The Start: A Southern Art Mystery
New Orleans: 1917
Robert Wadsworth Grafton and Louis Oscar Griffith sat in their temporary studio in the lobby of the Saint Charles Hotel. Surrounded by a throng of people, you could feel the excitement buzzing as they watched the pair of artists work in tandem to carefully blend colors and brush strokes on dual canvases.
Topped by a gleaming white dome that was visible for miles, the Saint Charles Hotel was the grandest in the South and the first of all great American hotels. To commemorate the revitalization of horse racing in New Orleans, the grand hotel commissioned two paintings – “The Start” and “The Finish” – to capture the exhilaration of the horse races taking place at the newly opened New Orleans Fair Grounds, originally called Union Race Course.
Delighted onlookers, tourists, fellow artists and art students watched as the two American Impressionist painters, Grafton and Griffith, employed a dazzling array of colors to emphasize the brilliant Louisiana sunlight reflecting off the muscular bodies of the horses jockeying for position - the intensity of the race clearly etched in the faces of the jockeys.
The finished canvases were hung on display in the Saint Charles Hotel’s Men’s Café. Art reporter Flo Field loved the painting so much that in an article in the February 18, 1917 issue of the Times-Picayune paper, she wrote: “It isn’t a picture. It moves! The horses aren’t painted. They are racing.”
Grafton and Griffith made an immediate and enduring impression on New Orleans. During the early twentieth century, the two Midwestern artists wintered in the Crescent City and became active members of the artistic and literary community centered in the Vieux Carre. After the completion of the murals, the pair maintained an enduring relationship with the Saint Charles Hotel and even hosted an impressive exhibition of their New Orleans paintings at the hotel in 1922.
Although the Saint Charles Hotel was a local favorite and host to Mardi Gras balls and society events, after two fires and rebuilds, the hotel was torn down in 1974. With the fall of the South’s first grand hotel, The Start and The Finish melted into obscurity. Then, in January 2007, “The Start” burst back onto the art scene when it was presented at an estate auction in New Orleans. Grafton and Griffith paintings of New Orleans are highly prized today. With interest from several southern institutions, the painting sold to the Morris Museum of Art for a record price and was added to their permanent collection.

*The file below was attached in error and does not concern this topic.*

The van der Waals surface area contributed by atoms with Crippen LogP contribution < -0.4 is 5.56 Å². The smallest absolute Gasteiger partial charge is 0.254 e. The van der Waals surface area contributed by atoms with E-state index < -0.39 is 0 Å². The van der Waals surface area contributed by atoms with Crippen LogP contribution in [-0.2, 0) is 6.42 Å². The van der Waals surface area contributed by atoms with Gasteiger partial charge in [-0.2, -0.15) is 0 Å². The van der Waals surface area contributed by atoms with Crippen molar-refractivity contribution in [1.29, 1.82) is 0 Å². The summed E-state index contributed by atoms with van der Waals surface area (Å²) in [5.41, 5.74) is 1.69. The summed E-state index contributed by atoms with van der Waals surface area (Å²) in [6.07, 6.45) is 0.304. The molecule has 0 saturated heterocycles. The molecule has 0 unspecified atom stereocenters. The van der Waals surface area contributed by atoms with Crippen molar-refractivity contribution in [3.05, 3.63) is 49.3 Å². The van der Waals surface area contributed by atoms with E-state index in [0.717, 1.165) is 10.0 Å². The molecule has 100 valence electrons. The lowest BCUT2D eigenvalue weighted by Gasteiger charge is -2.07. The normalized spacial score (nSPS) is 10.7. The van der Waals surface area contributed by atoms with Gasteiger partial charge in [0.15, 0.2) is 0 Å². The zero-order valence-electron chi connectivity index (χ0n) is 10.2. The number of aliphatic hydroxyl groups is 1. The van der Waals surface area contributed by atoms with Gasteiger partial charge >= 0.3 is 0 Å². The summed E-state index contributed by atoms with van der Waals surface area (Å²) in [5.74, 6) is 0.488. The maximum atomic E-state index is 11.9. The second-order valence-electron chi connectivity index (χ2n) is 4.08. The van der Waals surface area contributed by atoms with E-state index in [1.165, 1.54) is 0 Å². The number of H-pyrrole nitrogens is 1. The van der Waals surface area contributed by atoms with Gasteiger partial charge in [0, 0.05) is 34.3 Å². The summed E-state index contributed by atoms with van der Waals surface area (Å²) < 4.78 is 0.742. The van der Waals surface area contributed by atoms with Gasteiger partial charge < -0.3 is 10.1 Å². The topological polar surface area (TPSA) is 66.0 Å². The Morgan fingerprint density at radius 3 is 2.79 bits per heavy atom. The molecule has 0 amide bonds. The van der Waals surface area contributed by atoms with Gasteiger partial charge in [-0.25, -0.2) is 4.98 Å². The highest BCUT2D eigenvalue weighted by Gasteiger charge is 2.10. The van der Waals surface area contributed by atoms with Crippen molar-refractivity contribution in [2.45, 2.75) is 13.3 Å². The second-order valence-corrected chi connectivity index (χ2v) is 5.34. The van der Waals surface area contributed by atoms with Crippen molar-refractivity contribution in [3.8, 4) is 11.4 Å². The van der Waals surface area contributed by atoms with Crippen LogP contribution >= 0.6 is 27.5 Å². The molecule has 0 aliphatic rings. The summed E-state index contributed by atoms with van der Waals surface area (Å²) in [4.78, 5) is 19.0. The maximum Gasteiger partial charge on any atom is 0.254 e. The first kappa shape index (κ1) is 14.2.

Today, visitors to the Morris Museum in Augusta, Georgia can get a glimpse of the New Orleans Fairgrounds through the eyes of Grafton and Griffith – just as they would have seen it nearly one hundred years ago. “The Start” is rich with details, including the presence of a timekeeper in a wooden tower, a crescent shaped moon clock announcing the time of the next race at 4:10 p.m., and the results board with two men readied to place the winning horse’s number in the appropriate slot.
It should be noted that there are indications that the painting could have originally been “The Finish” – but with the fate of the second painting still a mystery, visitors have to decide for themselves.
To see “The Start” along with other art that captures the South and works by southern artists, visit the Morris Museum of Art at 1 Tenth Street in Augusta, Georgia. For information on upcoming exhibits and events, visit TheMorris.org or call (706) 724-7501.